Other goals of the Workgroup include enhancing proper use of opioids, including safe storage and proper disposal. Failure to dispose of leftover or unused prescription medication leads to stolen medications and misuse, especially in young adults who have access to parents’ medicine cabinets. The Workgroup also supports alternative methods for pain management and medically-assisted treatments. Four task forces have convened as arms of the Workgroup to address certain facets of California’s opioid problem:

  1. Communications and Outreach
  2. Date Gathering and Sharing
  3. Integrated Health Care and Policy
  4. Treatment

On top of these coalitions, President Obama signed a new Act into law, the Comprehensive Addiction and Recovery Act of 2016, hoping to expand the availability of the opioid overdose-counteracting drug, naloxone, to first responders. It also strives to improve prescription drug monitoring programs and allocate more resources toward treating those suffering from addiction.

Instituting Prevention Initiatives

The CDC gave the CDPH a four-year grant in 2015 to address California counties’ issues with opioids. With this funding, the CHPH created the PDOP, Prescription Drug Overdose Prevention Initiative. The PDOP concentrates on three main goals:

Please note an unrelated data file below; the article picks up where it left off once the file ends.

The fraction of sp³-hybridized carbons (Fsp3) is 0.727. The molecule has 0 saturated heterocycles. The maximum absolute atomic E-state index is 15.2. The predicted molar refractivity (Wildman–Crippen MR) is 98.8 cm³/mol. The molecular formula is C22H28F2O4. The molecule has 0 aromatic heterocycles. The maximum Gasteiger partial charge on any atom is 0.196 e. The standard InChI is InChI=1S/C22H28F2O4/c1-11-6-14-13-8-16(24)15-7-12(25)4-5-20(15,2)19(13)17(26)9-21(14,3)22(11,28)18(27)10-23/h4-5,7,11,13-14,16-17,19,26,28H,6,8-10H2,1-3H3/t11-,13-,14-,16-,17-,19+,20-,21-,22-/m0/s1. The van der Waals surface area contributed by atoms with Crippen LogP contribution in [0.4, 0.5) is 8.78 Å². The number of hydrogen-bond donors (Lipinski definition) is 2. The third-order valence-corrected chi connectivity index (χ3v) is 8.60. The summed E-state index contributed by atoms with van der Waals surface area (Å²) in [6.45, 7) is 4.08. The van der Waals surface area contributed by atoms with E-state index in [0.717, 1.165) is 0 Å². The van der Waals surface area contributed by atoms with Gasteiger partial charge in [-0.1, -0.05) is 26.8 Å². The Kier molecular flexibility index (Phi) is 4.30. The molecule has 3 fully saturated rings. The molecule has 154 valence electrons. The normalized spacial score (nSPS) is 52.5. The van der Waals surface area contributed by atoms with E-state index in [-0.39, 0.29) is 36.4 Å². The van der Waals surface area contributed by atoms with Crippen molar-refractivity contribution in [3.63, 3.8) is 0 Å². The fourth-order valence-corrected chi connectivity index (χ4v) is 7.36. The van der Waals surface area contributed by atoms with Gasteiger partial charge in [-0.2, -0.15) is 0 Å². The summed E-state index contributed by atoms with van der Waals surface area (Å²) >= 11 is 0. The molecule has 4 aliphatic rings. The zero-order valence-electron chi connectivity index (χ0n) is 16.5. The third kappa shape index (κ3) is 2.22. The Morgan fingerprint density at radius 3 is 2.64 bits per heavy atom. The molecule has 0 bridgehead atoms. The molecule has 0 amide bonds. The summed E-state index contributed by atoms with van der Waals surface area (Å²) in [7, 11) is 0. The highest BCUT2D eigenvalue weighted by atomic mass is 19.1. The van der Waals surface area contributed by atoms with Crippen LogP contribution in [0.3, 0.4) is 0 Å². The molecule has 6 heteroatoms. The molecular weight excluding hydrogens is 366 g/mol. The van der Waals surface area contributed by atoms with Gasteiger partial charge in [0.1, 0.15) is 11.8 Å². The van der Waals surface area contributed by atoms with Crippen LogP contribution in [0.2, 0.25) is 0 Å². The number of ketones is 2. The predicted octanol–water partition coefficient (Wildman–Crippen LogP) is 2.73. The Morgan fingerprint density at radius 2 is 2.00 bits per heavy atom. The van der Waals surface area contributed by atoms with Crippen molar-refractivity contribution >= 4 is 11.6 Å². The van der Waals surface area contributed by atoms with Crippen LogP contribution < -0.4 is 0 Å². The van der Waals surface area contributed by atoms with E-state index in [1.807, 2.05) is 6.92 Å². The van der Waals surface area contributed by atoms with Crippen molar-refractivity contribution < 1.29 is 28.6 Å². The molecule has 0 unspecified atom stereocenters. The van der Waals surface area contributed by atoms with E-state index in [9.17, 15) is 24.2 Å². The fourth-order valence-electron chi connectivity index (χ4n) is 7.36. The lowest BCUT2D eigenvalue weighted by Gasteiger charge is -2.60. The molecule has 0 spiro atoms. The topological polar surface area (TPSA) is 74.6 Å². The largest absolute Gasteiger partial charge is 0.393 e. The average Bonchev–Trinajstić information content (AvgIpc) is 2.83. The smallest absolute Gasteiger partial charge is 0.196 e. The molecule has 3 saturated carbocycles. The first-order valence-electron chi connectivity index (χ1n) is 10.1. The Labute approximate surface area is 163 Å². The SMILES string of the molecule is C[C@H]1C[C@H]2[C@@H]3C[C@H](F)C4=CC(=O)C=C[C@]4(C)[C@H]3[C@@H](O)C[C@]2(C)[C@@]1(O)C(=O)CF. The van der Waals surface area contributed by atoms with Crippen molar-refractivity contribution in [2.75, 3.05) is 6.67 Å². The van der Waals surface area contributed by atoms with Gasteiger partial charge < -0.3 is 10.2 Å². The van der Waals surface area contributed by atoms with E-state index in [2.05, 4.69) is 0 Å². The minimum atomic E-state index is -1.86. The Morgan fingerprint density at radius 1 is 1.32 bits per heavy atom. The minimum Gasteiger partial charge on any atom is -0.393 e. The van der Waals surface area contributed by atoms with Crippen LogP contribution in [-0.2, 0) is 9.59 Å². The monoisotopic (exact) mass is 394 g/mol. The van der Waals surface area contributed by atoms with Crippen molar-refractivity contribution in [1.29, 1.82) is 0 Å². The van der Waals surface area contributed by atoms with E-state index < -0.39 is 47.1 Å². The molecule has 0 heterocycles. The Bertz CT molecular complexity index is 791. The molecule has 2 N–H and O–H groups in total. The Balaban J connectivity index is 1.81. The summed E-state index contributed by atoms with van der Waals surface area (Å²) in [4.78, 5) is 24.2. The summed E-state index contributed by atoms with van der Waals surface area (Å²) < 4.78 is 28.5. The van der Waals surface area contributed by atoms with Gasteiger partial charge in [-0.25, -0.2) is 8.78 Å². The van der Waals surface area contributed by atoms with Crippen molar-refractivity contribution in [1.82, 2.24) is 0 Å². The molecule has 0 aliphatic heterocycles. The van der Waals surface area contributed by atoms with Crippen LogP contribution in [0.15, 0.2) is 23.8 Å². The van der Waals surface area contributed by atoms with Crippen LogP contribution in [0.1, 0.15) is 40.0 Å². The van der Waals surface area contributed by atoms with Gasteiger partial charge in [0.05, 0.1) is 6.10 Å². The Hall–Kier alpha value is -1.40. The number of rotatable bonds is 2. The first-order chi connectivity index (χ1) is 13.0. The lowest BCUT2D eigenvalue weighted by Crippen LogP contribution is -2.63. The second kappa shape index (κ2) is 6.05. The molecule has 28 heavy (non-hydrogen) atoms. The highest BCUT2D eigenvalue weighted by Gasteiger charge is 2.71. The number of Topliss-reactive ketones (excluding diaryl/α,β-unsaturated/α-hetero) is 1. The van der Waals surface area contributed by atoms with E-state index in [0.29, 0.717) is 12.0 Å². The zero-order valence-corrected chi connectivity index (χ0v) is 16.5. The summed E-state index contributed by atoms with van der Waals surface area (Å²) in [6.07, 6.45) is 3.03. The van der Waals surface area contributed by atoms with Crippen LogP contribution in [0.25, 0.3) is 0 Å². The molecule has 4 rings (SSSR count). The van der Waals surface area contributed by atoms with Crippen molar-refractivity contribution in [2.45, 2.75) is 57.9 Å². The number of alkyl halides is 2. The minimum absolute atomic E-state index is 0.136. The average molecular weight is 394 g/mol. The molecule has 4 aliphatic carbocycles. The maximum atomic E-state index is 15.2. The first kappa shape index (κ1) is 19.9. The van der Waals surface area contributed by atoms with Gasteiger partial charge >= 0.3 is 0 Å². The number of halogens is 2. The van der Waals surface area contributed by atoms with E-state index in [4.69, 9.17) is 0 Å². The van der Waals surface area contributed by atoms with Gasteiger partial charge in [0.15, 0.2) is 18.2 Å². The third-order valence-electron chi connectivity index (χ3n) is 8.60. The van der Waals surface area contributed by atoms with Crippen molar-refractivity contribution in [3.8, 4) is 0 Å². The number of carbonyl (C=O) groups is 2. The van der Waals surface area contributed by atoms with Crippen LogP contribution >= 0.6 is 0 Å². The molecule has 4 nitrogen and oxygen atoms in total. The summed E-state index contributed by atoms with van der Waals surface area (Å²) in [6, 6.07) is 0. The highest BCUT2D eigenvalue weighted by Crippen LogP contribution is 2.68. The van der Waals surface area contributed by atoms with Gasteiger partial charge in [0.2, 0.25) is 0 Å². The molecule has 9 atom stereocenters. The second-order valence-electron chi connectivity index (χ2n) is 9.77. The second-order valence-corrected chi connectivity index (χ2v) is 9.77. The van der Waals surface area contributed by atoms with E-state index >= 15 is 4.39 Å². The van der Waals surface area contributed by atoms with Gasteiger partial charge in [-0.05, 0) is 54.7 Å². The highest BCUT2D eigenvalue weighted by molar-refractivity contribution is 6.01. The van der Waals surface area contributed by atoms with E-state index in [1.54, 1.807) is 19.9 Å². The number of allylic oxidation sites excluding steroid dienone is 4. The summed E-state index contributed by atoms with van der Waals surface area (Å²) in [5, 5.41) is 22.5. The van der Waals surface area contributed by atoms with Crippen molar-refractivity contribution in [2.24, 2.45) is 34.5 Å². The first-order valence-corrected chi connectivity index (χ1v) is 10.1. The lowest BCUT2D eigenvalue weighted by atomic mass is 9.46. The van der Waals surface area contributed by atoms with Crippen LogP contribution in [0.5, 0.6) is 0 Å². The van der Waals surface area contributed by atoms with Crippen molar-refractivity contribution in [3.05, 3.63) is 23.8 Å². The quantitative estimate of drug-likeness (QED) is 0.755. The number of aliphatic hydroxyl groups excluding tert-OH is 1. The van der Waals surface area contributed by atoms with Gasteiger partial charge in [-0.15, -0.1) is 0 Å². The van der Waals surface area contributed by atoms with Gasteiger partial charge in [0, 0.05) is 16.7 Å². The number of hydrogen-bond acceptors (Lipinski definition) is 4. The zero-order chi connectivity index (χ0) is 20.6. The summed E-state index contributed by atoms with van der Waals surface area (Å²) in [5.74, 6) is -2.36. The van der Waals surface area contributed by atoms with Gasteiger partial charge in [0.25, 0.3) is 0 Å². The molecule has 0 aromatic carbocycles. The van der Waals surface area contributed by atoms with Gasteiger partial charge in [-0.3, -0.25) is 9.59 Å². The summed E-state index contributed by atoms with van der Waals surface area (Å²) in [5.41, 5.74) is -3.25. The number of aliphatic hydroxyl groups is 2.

1. Tracking and monitoring all opioid prescriptions in the state through the Controlled Utilization Review and Evaluation System.
  2. Working with health care systems and insurance plans to encourage safer prescribing policies and more naloxone for treatments.
  3. Coalition with local health departments and the community to increase outreach, education, interventions, and local health consequences data.

With these goals in mind, the CDPH and the California Health Care Foundation strives to spread education regarding opioid mortality and higher prescription rates.

What You Can Do To Help

Fighting the devastating opioids epidemic in California and throughout the country relies on shared responsibility. If there’s any hope to reduce the escalating number of opioid-related deaths in California, it rests with Californians and youth education. Spreading awareness of the dangers of misusing prescription drugs and taking heroin can prevent more people from using these drugs in the first place.